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  1. Proposed “Waters of the U.S.” Rule: Can Significant Nexus Be Clarified?

    Tuesday, April 1, 2014 8:46 am by

    On March 31, we discussed that, at best, EPA’s and the Corps’ proposed rule defining what waters fall under federal jurisdiction provides only partial clarity.  The agencies have done little to clarify the circumstances in which there is no federal jurisdiction.  They have done more to clarify when they do have jurisdiction.  But is the proposed rule clear enough?

    Recall that this question relates to the first of the two jurisdictional tests, which we discussed last Thursday – that a water is jurisdictional if is adjacent to tributaries of navigable waters.  Digging deeper into this test, the question is whether it provides any useful, additional clarity on top of that already provided by Justice Kennedy’s opinion in Rapanos. (more…)


  2. Proposed “Waters of the U.S.” Rule Improves Regulatory Clarity – In Part

    Monday, March 31, 2014 9:49 am by

    On March 28, we looked at the question of whether the rule proposed by the U.S. EPA and Army Corps of Engineers redefining their Clean Water Act jurisdiction was just a restatement of the current law. Today we will look at another assertion the agencies make:  that the rule will increase regulatory clarity.  Setting aside the question of whether the definitions we looked at on Friday are clear (we’ll examine that tomorrow), the short answer is that the rule does increase clarity, in part – it provides additional clarity as to what waters are under federal jurisdiction; it provides very little clarity as to what waters are not.  So unfortunately, for many activities, the regulated community will still be left wondering whether it needs federal approvals. (more…)


  3. Lesser Prairie-Chicken Listed as Threatened Under Endangered Species Act

    Friday, March 28, 2014 11:50 am by

    On March 27, 2014, the U.S. Fish and Wildlife Service (USFWS) announced the final listing of the lesser prairie-chicken, a grassland bird that roams across key areas for oil and gas development in Texas, New Mexico, Oklahoma, Kansas and Colorado, as “threatened” under the Endangered Species Act (ESA).  At the same time, the USFWS issued a final special rule under section 4(d) of the ESA that is intended to limit the regulatory impacts of the listing on energy developers (e.g., oil and gas, wind, transmission) and landowners participating in approved range-wide conservation plans. (more…)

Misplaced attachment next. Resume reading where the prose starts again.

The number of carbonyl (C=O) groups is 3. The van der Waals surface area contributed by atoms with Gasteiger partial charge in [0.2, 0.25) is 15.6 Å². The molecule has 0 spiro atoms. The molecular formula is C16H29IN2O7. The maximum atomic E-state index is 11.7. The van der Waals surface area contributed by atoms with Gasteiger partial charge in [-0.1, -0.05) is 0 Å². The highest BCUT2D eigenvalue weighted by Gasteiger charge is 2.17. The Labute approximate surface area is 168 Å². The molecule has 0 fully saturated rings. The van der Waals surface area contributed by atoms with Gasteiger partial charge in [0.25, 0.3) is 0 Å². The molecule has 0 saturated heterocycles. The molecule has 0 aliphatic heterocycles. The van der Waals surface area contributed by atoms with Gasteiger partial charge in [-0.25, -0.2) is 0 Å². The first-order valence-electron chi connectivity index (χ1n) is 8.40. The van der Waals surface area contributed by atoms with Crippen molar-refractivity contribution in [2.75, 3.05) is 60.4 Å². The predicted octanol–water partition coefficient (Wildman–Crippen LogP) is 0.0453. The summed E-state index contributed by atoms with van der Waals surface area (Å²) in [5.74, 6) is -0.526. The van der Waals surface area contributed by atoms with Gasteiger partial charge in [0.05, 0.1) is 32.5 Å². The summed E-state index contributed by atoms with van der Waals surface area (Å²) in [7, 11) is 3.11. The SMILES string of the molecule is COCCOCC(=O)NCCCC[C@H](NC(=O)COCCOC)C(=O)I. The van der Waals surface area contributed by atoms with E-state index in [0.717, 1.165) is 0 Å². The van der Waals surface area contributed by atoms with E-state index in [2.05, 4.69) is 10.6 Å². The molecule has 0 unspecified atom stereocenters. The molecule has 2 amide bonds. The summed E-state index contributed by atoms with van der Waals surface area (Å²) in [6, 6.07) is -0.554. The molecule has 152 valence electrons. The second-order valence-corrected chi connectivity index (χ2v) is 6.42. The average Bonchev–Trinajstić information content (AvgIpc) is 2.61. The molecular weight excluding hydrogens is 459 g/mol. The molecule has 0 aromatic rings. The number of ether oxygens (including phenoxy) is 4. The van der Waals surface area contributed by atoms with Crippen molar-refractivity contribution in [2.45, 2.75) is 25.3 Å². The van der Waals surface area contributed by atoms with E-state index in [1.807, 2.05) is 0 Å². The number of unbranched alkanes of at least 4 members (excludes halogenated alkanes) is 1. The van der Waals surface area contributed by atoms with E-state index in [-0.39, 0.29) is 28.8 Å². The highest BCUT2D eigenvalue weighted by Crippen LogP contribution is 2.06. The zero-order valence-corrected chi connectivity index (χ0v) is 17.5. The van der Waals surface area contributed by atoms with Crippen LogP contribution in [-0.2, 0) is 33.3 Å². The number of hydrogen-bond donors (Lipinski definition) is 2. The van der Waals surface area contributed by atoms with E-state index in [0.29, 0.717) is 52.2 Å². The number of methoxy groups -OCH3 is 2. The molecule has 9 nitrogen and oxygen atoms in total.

4. EPA Proposes Its Waters of the U.S. Rule – Can It Survive the Supreme Court?

    7:48 am by

    Yesterday, we discussed the breadth of the U.S. Environmental Protection Agency’s and Army Corps of Engineers’ proposed rule defining what waters fall under federal jurisdiction. Their press release announcing the rule states that the proposed rule “does not protect any new types of waters that have not historically been covered under the Clean Water Act and is consistent with the Supreme Court’s more narrow reading of Clean Water Act jurisdiction.”  The real question is whether the rule survives Rapanos.

    As alluded to in the press release, Rapanos v. U.S.is the Supreme Court decision most recently narrowing the scope of the Clean Water Act.  Rapanos was an enforcement action against a developer for filling wetlands. The case centered around whether the wetlands at issue were jurisdictional. (more…)


  5. EPA’s Proposed Waters of the U.S. Rule: Does It Regulate Puddles?

    Thursday, March 27, 2014 10:21 am by

    Yesterday, we blogged about the EPA and Corps’ proposed rule defining what waters fall under federal jurisdiction. In a leaked draft, EPA was seen to have been contemplating explicitly excluding puddles from regulation, but, in the end, didn’t do so.  EPA provided an explanation as to why, but the rule is so broad, we think EPA’s explanation may not be completely relevant. In other words, because the rule is so broad, many puddles actually might fall under federal jurisdiction.

    The reason is the host of new definitions proposed by EPA. Previously undefined terms like tributary, neighboring, and floodplain are all now defined, and in a way that creates a web of federal jurisdiction. Here’s how: (more…)


  6. Oklahoma Enters the Fray of Endangered Species Sue-and-Settle

    Monday, March 24, 2014 4:14 pm by and

    On March 17, 2014, the State of Oklahoma sued the U.S. Department of the Interior, taking aim at the U.S. Fish and Wildlife Service’s habit of settling large Endangered Species Act cases with Environmental Non-Governmental Organizations. The lawsuit signals an important escalation in the fight against such settlements. ESA lawsuits have become a key tool to prevent or delay project development activities, including in the oil and gas industry.

    Over the last several years, FWS has repeatedly settled NGO lawsuits with consent agreements in which FWS commits to prioritize the NGOs’ chosen species for potential listing – and on a fixed timetable. The largest settlement resulted in FWS agreeing to examine 455 different species over the course of five years.

    lawsuithighlights several additional concerns with these settlements, including: (more…)


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